Behind The Sports Series: Goldey-Beacom College,Jeremy Benoit

Delaware Sports Blitz is excited to announce a new series we will be doing called Behind the Sports.

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The Behind the Sports series is looking at men and women who prepare athletes for their best on and off the court ( SIDs, AD, educators, trainers and etc.). The series will also be looking at different careers in the sports field from media, operating an arena, tickets sales, public relations and etc.


This week we will be featuring Goldey-Beacom College’s Assistant Athletic Director for Compliance and Athletic Operations which is Jeremy Benoit. Benoit has had the title of Athletic Director for Compliance and Athletic Operations since 2015 at Goldey-Beacom. Before Benoit worked in college athletics, he was a college athlete himself and played four years of Division III college football. Playing in college athletics is where Benoit really found the passion to want to work in college athletics and help other student athletes get ready for life after athletics.




Name the job and a brief summary of what it entails?

Benoit: I am the Assistant Athletic Director for Compliance and Athletic Operations. It is a long title that basically means I do it all. My main responsibilities are in NCAA rules compliance, but I also play a fairly major role in budget analysis, personnel, student-athlete experience, community service, event management, and a whole host of other things.

How long have you been in this area of work?

Benoit: I started as a full-time athletic administrator in 2015 when I took the position of Compliance Specialist here at Goldey-Beacom. My role in the department has evolved over the last three years to encompass the other areas I mentioned.

What interested you to get in this area of work?

Benoit: I played four years of Division III college football and really fell in love with the experience that I had as a student-athlete. I really wanted to be able to help other people have the same experience I had to get them ready for life after college. To get started, I took an internship my senior year with the Athletic Director at the College, and then she ended up offering me a Graduate Assistant position which allowed me to stay at the College for another two years while I worked for her and they paid for my Master’s Degree. During those two years, my love for the profession grew even more and I applied to every job I could find in collegiate athletics until I landed at Goldey-Beacom.

What is the most rewarding part of the job?

Benoit: The most rewarding part of the job is seeing where “our kids” go once they leave us. People see collegiate athletics as a great opportunity to keep playing a sport and maybe earn some scholarship money. But the reality of this industry is that we are preparing young men and women to go out into the world and make it great. The ability to do that does not come just from playing their sport. It comes from joining or creating student organizations; getting involved on campus; organizing community service efforts; building personal relationships and professional networks; going to class every day and competing for grades; learning other life skills like nutrition and personal finances; and, yes, competing in their sport. I love seeing are kids win championships, but what makes me the most proud is seeing them go on to do great things in the world after GBC.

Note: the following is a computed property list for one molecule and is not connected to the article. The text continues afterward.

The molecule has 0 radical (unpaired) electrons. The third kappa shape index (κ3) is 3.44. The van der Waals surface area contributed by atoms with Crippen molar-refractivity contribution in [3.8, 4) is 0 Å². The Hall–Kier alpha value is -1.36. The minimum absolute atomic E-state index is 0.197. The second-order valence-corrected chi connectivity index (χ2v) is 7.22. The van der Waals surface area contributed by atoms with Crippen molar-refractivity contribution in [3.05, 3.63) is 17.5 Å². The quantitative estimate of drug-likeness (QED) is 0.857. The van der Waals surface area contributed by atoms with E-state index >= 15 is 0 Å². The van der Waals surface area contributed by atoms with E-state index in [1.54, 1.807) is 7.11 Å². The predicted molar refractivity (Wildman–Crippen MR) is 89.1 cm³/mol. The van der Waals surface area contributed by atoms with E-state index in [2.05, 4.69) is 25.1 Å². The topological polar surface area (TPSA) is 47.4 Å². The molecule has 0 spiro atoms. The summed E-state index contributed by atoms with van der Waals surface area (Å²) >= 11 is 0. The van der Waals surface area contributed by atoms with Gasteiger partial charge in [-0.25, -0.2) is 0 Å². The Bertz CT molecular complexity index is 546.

Courtesy of Goldey-Beacom


What are some of the challenges of the job?

Benoit: There are many challenges that come with this job, but there are only two that are honestly worth mentioning. One is the challenge of showing outside parties the value of athletics to the institution besides just playing the sport – there are many other reasons why collegiate athletics exists and they are all vital to the institution. The other challenge is work-life balance.  I am a very student-centered administrator, I typically end up working an outlandish number of hours because there are things that need to get done for the good of our kids and they just don’t fit into a 40-hour work week. The fortunate piece of that “challenge” is that it is easy to overcome when your reason for doing it is palpable. I do not go to work every day to clock in and clock out and get paid – I do it to positively impact the lives of the students. They make it a lot easier.

What advice would you give to someone who wants to work in this job or field?

Benoit: Whether geographically or professionally, don’t limit yourself. This field is far too competitive to pick a particular region of the country or section of the industry in which to take a job. When I was first applying to full-time positions, I had two years of experience and a Master’s Degree. I applied to over 80 jobs all over the country in every section of the industry imaginable, and only got about a dozen calls back. Of those dozen, I had less than five interviews and only three actual offers. Apply for anything and everything. And when you finally get that full-time job, don’t just show up and do the minimum – push yourself to the limit and help as much as you can in as many areas as you can. You won’t regret it.

Goldey-Beacom Athletics Compliance Information: Click Here

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